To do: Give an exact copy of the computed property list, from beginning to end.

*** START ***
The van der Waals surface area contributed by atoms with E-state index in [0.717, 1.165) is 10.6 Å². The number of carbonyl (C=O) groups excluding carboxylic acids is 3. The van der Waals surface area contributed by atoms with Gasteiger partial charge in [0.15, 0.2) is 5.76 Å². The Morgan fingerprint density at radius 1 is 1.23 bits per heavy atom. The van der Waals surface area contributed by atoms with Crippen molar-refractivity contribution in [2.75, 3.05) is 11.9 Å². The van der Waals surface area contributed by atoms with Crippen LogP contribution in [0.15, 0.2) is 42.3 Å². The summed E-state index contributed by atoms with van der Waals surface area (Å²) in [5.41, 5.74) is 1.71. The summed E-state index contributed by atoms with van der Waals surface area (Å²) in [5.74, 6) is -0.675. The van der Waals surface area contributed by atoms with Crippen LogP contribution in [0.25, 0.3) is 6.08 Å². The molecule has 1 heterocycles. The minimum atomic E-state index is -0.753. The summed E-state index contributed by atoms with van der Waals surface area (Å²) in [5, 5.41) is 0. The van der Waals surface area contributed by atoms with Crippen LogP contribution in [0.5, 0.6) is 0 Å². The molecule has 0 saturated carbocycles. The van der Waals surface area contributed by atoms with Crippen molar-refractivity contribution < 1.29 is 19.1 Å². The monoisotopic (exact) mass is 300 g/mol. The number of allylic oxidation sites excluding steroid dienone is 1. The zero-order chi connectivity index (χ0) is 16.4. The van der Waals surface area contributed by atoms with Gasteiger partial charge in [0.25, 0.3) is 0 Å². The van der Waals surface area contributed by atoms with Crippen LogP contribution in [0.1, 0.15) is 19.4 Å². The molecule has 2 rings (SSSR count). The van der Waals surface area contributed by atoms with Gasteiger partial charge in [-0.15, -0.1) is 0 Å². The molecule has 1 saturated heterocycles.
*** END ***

The van der Waals surface area contributed by atoms with E-state index in [0.717, 1.165) is 10.6 Å². The number of carbonyl (C=O) groups excluding carboxylic acids is 3. The van der Waals surface area contributed by atoms with Gasteiger partial charge in [0.15, 0.2) is 5.76 Å². The Morgan fingerprint density at radius 1 is 1.23 bits per heavy atom. The van der Waals surface area contributed by atoms with Crippen molar-refractivity contribution in [2.75, 3.05) is 11.9 Å². The van der Waals surface area contributed by atoms with Crippen LogP contribution in [0.15, 0.2) is 42.3 Å². The summed E-state index contributed by atoms with van der Waals surface area (Å²) in [5.41, 5.74) is 1.71. The summed E-state index contributed by atoms with van der Waals surface area (Å²) in [5.74, 6) is -0.675. The van der Waals surface area contributed by atoms with Crippen LogP contribution in [0.25, 0.3) is 6.08 Å². The molecule has 1 heterocycles. The minimum atomic E-state index is -0.753. The summed E-state index contributed by atoms with van der Waals surface area (Å²) in [5, 5.41) is 0. The van der Waals surface area contributed by atoms with Crippen LogP contribution in [0.5, 0.6) is 0 Å². The molecule has 0 saturated carbocycles. The van der Waals surface area contributed by atoms with Crippen molar-refractivity contribution < 1.29 is 19.1 Å². The monoisotopic (exact) mass is 300 g/mol. The number of allylic oxidation sites excluding steroid dienone is 1. The zero-order chi connectivity index (χ0) is 16.4. The van der Waals surface area contributed by atoms with Gasteiger partial charge in [0.25, 0.3) is 0 Å². The van der Waals surface area contributed by atoms with Crippen LogP contribution in [0.1, 0.15) is 19.4 Å². The molecule has 2 rings (SSSR count). The van der Waals surface area contributed by atoms with Gasteiger partial charge in [-0.15, -0.1) is 0 Å². The molecule has 1 saturated heterocycles.